Ashley Hicks: did. You said if you don’t have the bike you have, you can row it.
Jerred Moon: Oh, this is one of those where I’m [00:39:00] just like being a complete, like, so if you want toÂ the full amount, but what mindset was I in when I, when I programmed this and I’ll let you know.Â
Ashley Hicks: Anyways, we’ll get back with the rowing. Like, anyways, but so I’m in a row it, whatever that may be. And so my tips on this, especially with the calisthenics, just do these, don’t go too hot out the gate.
So keep your heart rate at a decent level. It’s going to be a little bit challenging because of the best I do plan to do it vested. I just got a vest. Oop. So, And then for like, obviously the strict pull-ups, we talked about this last week, you know, if you can’t do 50 strict pull-ups without a best, don’t try to attempt it with, and so do inverted rows during rows, whatever you need to do instead.
and then do it at, I can’t believe I’m taking a page out of Joe’s book, but you have to kind of pace yourself for this one. You can’t just go. So, I mean, you [00:40:00] could,
Jerred Moon: have the most user friendly tips. So yeah, you do have great tips.Â
Ashley Hicks: so just a steady pace. Don’t burn out quickly and, try to get the calisthenics done, as efficiently as you possibly can. But again, don’t, don’t try to kill yourself.Â
Jerred Moon: All right, Joe, what do you have? Great. Yes,Â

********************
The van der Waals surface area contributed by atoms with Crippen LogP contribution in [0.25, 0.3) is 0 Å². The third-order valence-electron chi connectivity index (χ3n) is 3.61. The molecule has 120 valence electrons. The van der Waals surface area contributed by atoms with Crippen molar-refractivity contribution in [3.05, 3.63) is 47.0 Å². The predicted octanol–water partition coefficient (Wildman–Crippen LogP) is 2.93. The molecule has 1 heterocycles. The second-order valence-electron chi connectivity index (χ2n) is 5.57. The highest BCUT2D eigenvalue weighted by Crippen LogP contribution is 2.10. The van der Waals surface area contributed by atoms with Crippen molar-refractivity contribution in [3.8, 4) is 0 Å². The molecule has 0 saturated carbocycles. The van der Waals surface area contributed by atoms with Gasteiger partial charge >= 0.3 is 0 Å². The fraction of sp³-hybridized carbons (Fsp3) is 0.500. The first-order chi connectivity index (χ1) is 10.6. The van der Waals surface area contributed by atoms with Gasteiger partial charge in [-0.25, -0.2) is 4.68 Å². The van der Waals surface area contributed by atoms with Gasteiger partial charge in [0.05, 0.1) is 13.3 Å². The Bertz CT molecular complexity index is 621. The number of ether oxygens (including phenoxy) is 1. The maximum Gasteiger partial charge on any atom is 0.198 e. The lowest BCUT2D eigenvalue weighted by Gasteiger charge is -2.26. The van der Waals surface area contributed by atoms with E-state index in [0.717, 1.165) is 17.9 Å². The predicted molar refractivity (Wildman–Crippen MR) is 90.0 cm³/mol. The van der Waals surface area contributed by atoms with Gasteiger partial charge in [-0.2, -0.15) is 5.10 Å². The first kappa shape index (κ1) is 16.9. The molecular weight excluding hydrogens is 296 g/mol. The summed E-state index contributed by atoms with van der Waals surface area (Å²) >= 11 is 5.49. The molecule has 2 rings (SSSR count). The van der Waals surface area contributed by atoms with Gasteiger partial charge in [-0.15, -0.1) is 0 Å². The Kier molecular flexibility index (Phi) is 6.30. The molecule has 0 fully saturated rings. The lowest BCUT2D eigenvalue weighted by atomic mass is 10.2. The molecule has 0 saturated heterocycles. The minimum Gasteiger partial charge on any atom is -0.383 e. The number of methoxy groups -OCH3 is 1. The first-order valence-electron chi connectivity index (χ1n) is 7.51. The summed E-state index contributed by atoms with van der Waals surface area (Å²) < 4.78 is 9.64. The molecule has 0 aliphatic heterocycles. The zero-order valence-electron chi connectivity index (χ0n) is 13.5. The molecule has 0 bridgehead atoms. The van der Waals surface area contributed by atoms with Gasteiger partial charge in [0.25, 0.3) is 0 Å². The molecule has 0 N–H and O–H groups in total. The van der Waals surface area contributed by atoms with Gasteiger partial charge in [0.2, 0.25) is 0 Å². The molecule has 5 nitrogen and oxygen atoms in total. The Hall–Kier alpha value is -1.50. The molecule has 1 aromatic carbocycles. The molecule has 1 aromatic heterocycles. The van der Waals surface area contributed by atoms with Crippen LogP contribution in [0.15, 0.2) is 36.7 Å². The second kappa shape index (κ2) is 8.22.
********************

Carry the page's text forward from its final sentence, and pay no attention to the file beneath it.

Joe Courtney: it was just the grind.
A slow and steady wins the race, kind of, you’re not gonna win any races, but it’ll be fine. I say with the double unders, they took a little bit longer than expected and I’m really good at them. But break those up, have a plan to break those up, whether it’s in, you know, 50s, 20s. I did mine in hundreds, but that’s me.
and after I would do them, I would like, so I would grind through and do whatever my partition was or whatever that was, and then I would break out, set the rope down, shake out my hands, because. The first, you know, quarter four third of them, I feel really good. But then toward the end, that last third, [00:41:00] your shoulders are tired, your, your forearms are cramping.
Like I, I clipped sometimes because I actually couldn’t hold the jump rope, so wow. That happens.Â
Jerred Moon: Yeah, that’s insane. It’s doubleÂ
Ashley Hicks: under heart rate is spike too with that many Dumbo lenders.Â
Joe Courtney: Yeah. Also keep your, don’t get up into your high 80% of your heart rate if you’re monitoring that stuff, because it’s a long time.
It’s probably like, I think it took me around like an hour and 20 something hour, an hour and a half. Awesome. Like that.Â
Jerred Moon: Yeah, that’s, that sounds right. I think that’s a close to where I was at. So it’s, my tips on this one. You know. I like to say just go faster. I like to signal fast, but I would say go fast through the calisthenics.
That’s where I would say don’t pace yourself. So, because at the end, like at the end you’re, you’re done. Like, yeah, let’s just get them done as fast as you can. it’s really not gonna screw you up. I think in the bike, cause bike can be such a recovery modality. Like you can go slow as you want when you first get on the bike.
So I would say do the calisthenics as fast as you can, but then the rest of it. [00:42:00] Minus the double unders I think does take some extreme pacing. but I think you should also push yourself because if you don’t push yourself on the 10 mile bike, you’re going to lose a lot of time. and you know, I think I’m going to do this one.